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Wunderink L, Nieboer RM, Wiersma D, Sytema S, Nienhuis FJ. Recovery in Remitted First-Episode Psychosis at 7 Years of Follow-up of an Early Dose Reduction/Discontinuation or Maintenance Treatment Strategy: Long-term Follow-up of a 2-Year Randomized Clinical Trial. JAMA Psychiatry . 2013 Sep 1 ; 70(9):913-20. PubMed Abstract

Comments on Paper and Primary News
Primary News: Less Is More: Antipsychotic Dose After First-Episode Psychosis

Comment by:  Robin Emsley (Disclosure)
Submitted 2 August 2013 Posted 7 August 2013
  I recommend this paper

The article by Wunderink et al., like the original paper, is thoughtful and informative. However, the results are a bit surprising and will hopefully not encourage clinicians to discontinue maintenance antipsychotic treatment. My own view is that we should be taking relapse very seriously, as it may play a critical role in disease progression, in addition to the obvious associated psychosocial risks. An earlier Dutch cohort study with a 15-year follow-up found accruing morbidity and identified relapse as a critical factor. After each relapse, a subset of patients experienced persistence of positive and negative symptoms (Wiersma et al., 1998).

Given the very strong association between treatment discontinuation and relapse (Robinson et al., 1999), our inability to accurately identify early warning signs of relapse, and the failure of rescue medication to abort relapse, together with additional evidence for emergent treatment refractoriness in a subset of patients after relapse (  Read more

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Primary News: Less Is More: Antipsychotic Dose After First-Episode Psychosis

Comment by:  Martin HarrowThomas JobeRobert Faull
Submitted 14 August 2013 Posted 14 August 2013

While the empirical data on short-term studies of antipsychotics has produced considerable positive results, there is very little evidence on the long-term (four years or longer) efficacy of antipsychotics. Leucht and colleagues have noted “nothing is known about the effects of antipsychotic drugs compared to placebo after three years….” (Leucht et al., 2012).

Since multiyear (four years or longer) double-blind, drug-placebo studies of schizophrenia cannot be done, the relative lack of firm, long-term evidence on antipsychotic medications makes it more important that evidence from other types of studies be considered more carefully. This includes the long-term outcome of lower-dose and non-medicated schizophrenia patients from the seven-year Wunderink study and our 15- to 20-year naturalistic research finding more favorable long-term outcomes for unmedicated schizophrenia patients than those continuously prescribed antipsychotics (Harrow and Jobe, 2007;   Read more

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Primary News: Less Is More: Antipsychotic Dose After First-Episode Psychosis

Comment by:  Stephen Marder, SRF Advisor
Submitted 16 August 2013 Posted 16 August 2013

This is an important contribution that has a number of important implications:

First, outcomes such as relapse and remission seem very crude to me, and they tell very little about what is of interest to many people with schizophrenia. An advantage of this study is that the authors used a sophisticated functional measure. I agree with Cenk Tek that patients who have a recurrence when the dose of antipsychotic is too low or medications have been stopped can become better managers of their illnesses (see Cenk Tek's full comment). I also believe that one of the goals of early treatment should be to educate patients to self-manage symptoms when they occur so that a minor exacerbation can be successfully managed.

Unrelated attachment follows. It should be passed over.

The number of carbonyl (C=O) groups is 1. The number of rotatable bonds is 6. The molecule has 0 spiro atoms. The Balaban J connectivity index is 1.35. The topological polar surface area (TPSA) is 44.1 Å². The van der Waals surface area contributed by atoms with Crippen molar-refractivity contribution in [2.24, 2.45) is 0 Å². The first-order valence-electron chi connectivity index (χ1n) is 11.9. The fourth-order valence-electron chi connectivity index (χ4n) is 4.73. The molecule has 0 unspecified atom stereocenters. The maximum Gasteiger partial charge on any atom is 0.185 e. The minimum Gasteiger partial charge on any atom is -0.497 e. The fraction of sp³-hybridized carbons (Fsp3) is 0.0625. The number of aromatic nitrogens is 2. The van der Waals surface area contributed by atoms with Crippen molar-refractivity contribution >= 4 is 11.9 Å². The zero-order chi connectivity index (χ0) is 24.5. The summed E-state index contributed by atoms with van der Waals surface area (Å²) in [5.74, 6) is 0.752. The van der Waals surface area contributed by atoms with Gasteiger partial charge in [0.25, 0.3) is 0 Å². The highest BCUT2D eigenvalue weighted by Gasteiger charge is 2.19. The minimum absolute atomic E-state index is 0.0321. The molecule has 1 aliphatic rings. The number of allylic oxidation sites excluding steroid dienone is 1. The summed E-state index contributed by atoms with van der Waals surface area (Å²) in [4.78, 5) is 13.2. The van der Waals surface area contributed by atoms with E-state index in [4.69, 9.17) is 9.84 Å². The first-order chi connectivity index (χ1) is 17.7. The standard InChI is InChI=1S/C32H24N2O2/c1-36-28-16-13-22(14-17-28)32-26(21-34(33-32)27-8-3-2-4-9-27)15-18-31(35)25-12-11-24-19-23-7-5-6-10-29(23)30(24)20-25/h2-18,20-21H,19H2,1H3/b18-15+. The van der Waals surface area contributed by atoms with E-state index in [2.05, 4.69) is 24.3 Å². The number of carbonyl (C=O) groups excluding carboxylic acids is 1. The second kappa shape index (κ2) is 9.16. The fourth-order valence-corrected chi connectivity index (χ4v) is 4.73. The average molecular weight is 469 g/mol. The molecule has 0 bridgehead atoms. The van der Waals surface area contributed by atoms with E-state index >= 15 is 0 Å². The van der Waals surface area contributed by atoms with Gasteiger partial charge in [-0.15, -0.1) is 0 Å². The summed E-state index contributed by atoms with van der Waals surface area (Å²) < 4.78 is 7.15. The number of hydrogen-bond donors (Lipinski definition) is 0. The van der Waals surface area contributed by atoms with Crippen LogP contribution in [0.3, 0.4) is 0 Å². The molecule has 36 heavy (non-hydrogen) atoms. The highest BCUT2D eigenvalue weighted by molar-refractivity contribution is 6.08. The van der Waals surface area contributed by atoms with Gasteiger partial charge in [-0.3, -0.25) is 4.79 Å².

Second, this study reminds us of an older literature from the 1980s, including my work (Marder et al., 1984), which documented that living with excessive dopamine blockade can be a personal burden that is...  Read more

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Primary News: Less Is More: Antipsychotic Dose After First-Episode Psychosis

Comment by:  Clive AdamsStephanie Sampson
Submitted 14 August 2013 Posted 20 August 2013

One swallow does not necessarily indicate summer has arrived.

Shortly after publishing a Cochrane review on intermittent drug techniques for schizophrenia (Sampson et al., 2013), we were pleased to see Lex Wunderink and colleagues publish these new findings from their five-year follow-up. This current review includes the initial data of Wunderink et al. from the two-year study demonstrating double the relapse rates in their dose-reduction strategy relative to the maintenance treatment group. These data must be considered within the totality of all similar evidence, or there is risk of overextrapolating results from small trials. However, along with five other important and pioneering trials, the two-year findings by Wunderink et al. are entirely consistent (I2 = 0 percent) with other results (RR Relapse 2.46 95 percent CI 1.7-3.5), with Wunderink and colleagues' data contributing 42 percent of the weight to the finding. At around two years, maintenance treatment does seem to avoid more relapses than a variety of intermittent...  Read more

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